FHSAA Board of Directors Approves Classification and Playoff Changes

fhsaa shieldGAINESVILLE, Fla. – The Florida High School Athletic Association Board of Directors voted 12-3 Monday to approve the classification proposal at its second meeting of the 2018-19 school year.

VIDEO: FHSAA Executive Director George Tomyn Speaks About the Vote

Endorsed by both the FHSAA Operations Committee (3-1, Oct. 28) and the Athletic Directors Advisory Committee (9-1, Oct. 17), the new two-year classification cycle begins with the 2019-20 school year. The Board also reduced the classifications in the following sports to six classes plus rural (rural is not affected): baseball, boys and girls basketball, boys and girls soccer, softball and girls volleyball.

District tournaments will remain and be seeded by MaxPreps rankings released at the end of the regular season. However, schools are no longer required to play regular-season district contests.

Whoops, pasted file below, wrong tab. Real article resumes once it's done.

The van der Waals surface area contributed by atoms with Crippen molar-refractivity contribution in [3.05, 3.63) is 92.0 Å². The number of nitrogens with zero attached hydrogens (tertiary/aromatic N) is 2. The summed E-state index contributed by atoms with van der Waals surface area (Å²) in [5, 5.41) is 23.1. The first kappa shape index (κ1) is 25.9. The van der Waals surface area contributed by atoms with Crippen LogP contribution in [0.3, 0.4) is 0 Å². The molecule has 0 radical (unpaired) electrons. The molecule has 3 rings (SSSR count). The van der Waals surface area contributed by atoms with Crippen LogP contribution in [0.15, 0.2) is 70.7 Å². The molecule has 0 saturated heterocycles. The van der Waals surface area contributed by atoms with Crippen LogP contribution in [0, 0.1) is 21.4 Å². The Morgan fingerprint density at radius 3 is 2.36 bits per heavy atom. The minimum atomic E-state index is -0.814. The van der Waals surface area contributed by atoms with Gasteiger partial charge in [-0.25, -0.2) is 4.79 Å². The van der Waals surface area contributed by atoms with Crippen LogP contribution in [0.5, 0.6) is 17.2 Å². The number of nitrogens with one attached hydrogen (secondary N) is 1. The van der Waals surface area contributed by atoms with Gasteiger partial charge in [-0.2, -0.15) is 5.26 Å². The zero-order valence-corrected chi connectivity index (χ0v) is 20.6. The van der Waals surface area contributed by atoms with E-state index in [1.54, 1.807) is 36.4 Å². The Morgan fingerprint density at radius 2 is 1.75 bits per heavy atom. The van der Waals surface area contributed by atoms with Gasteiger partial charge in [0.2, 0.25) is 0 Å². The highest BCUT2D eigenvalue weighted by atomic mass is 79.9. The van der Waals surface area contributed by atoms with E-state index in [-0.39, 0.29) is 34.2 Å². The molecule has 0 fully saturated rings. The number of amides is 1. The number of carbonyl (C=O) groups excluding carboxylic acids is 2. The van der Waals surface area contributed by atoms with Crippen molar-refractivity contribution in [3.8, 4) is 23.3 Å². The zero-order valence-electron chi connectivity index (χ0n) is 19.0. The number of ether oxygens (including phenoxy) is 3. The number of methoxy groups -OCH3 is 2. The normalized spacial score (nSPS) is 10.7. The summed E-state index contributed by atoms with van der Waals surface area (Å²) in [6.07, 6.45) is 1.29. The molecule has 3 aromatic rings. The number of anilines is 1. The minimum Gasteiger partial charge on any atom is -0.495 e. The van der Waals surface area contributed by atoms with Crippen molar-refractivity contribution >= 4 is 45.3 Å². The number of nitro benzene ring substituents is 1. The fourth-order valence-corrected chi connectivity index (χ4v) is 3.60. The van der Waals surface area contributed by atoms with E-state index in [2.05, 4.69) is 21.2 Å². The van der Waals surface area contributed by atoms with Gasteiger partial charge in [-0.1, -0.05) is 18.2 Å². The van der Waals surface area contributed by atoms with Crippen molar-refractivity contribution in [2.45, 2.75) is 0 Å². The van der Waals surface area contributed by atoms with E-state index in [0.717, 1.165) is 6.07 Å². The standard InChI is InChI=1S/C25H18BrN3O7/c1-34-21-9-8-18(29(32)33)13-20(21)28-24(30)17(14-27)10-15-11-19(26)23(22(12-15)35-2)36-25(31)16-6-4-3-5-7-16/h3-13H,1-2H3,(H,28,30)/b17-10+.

Following district tournaments, the regional playoff brackets for Class 2A-7A (1A rural playoff structure remains the same) will consist of four regions per class and four districts per region. District champions now automatically qualify for the playoffs, with the top four seeds in each region being seeded by MaxPreps. Following the top four automatic qualifiers being seeded, teams 5-8 will receive at-large bids via their MaxPreps rankings. Higher seeds would host. All regional MaxPreps rankings will combine schools’ regular season and district tournament results.

For updates on the proposal, follow @FHSAA on Facebook, Twitter, Instagram and Snapchat.

About the FHSAA

The Florida High School Athletic Association supervises and regulates interscholastic athletic programs for high school students at member public, private and charter schools. The organization also recognizes and honors academic achievement among student-athletes at almost 800 middle, junior and senior high schools statewide. Headquartered in Gainesville, it is the official governing body for interscholastic athletics in Florida.